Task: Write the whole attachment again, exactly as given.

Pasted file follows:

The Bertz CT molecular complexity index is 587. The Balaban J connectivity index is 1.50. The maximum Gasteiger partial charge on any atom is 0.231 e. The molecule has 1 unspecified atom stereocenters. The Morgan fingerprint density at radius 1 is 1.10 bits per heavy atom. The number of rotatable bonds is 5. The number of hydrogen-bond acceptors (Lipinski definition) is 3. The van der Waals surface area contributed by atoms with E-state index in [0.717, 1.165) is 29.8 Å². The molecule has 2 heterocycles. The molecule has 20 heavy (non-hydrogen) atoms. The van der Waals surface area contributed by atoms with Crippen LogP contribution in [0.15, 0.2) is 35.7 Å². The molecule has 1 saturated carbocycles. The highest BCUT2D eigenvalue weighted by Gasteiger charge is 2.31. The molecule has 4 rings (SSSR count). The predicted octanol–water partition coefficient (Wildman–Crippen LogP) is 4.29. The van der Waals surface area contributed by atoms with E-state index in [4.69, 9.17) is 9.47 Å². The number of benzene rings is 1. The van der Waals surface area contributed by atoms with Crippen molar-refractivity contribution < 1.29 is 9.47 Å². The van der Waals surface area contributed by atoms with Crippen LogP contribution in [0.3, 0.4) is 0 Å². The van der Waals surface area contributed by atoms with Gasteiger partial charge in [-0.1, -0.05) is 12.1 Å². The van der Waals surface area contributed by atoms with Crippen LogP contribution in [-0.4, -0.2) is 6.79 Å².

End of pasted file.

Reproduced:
The Bertz CT molecular complexity index is 587. The Balaban J connectivity index is 1.50. The maximum Gasteiger partial charge on any atom is 0.231 e. The molecule has 1 unspecified atom stereocenters. The Morgan fingerprint density at radius 1 is 1.10 bits per heavy atom. The number of rotatable bonds is 5. The number of hydrogen-bond acceptors (Lipinski definition) is 3. The van der Waals surface area contributed by atoms with E-state index in [0.717, 1.165) is 29.8 Å². The molecule has 2 heterocycles. The molecule has 20 heavy (non-hydrogen) atoms. The van der Waals surface area contributed by atoms with Crippen LogP contribution in [0.15, 0.2) is 35.7 Å². The molecule has 1 saturated carbocycles. The highest BCUT2D eigenvalue weighted by Gasteiger charge is 2.31. The molecule has 4 rings (SSSR count). The predicted octanol–water partition coefficient (Wildman–Crippen LogP) is 4.29. The van der Waals surface area contributed by atoms with E-state index in [4.69, 9.17) is 9.47 Å². The number of benzene rings is 1. The van der Waals surface area contributed by atoms with Crippen molar-refractivity contribution < 1.29 is 9.47 Å². The van der Waals surface area contributed by atoms with Crippen LogP contribution in [0.3, 0.4) is 0 Å². The van der Waals surface area contributed by atoms with Gasteiger partial charge in [-0.1, -0.05) is 12.1 Å². The van der Waals surface area contributed by atoms with Crippen LogP contribution in [-0.4, -0.2) is 6.79 Å².